The earliest reasonably successful computer translators of language were trained on the Canadian parliamentary Hansard. Because Canada is an officially bilingual country, the Hansard is in both French and English and so computer programmers used the texts as a sort of Rosetta Stone to train their machine translators. This project uses the Google translate camera function to translate the French and English Hansard proceedings for the day that O Canada/Ô Canada was officially adopted as the Canadian national anthem. Still thinking through the theory of this, as concrete poetry, as photographs, as computer layering, language layering, as it relates to national identity, the languages not spoken or translated as well.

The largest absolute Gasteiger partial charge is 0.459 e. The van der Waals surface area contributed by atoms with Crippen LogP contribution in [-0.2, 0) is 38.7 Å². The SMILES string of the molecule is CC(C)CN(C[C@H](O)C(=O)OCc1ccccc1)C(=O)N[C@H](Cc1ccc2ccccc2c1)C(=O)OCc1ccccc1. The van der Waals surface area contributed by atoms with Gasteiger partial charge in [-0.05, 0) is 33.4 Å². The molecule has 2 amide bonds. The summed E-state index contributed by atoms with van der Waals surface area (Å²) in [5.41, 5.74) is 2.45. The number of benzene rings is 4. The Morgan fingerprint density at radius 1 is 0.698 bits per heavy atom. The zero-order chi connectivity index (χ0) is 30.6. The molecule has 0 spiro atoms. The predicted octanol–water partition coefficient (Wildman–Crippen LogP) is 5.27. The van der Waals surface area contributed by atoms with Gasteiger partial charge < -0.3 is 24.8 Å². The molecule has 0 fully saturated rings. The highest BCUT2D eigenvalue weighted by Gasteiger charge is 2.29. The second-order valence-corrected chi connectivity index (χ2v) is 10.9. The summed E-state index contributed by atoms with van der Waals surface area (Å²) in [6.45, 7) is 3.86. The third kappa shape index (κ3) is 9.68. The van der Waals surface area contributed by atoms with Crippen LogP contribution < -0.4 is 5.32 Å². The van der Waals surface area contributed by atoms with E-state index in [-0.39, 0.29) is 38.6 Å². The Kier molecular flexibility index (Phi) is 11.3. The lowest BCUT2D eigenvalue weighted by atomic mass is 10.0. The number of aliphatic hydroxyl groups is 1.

Aaron Tucker is the author of two books of poetry, irresponsible mediums (BookThug, 2017) and punchlines (Mansfield Press, 2015), as well as the forthing coming novel Y (Coach House Books, 2018). He has also written two scholarly texts: The Militarized Internet in Hollywood War Films (Palgrave Macmillan, 2017) and Interfacing with the Internet in Popular Cinema (Palgrave Macmillan, 2014). In addition, his current collaborative project, Loss Sets, translates poems into sculptures which are then 3D printed (http://aarontucker.ca/3-d-poems/); he is also the co-creator of The ChessBard, an app that transforms chess games into poems (http://chesspoetry.com). Currently, he is a lecturer in the English department at Ryerson Universitywhere he is currently teaching creative and academic writing.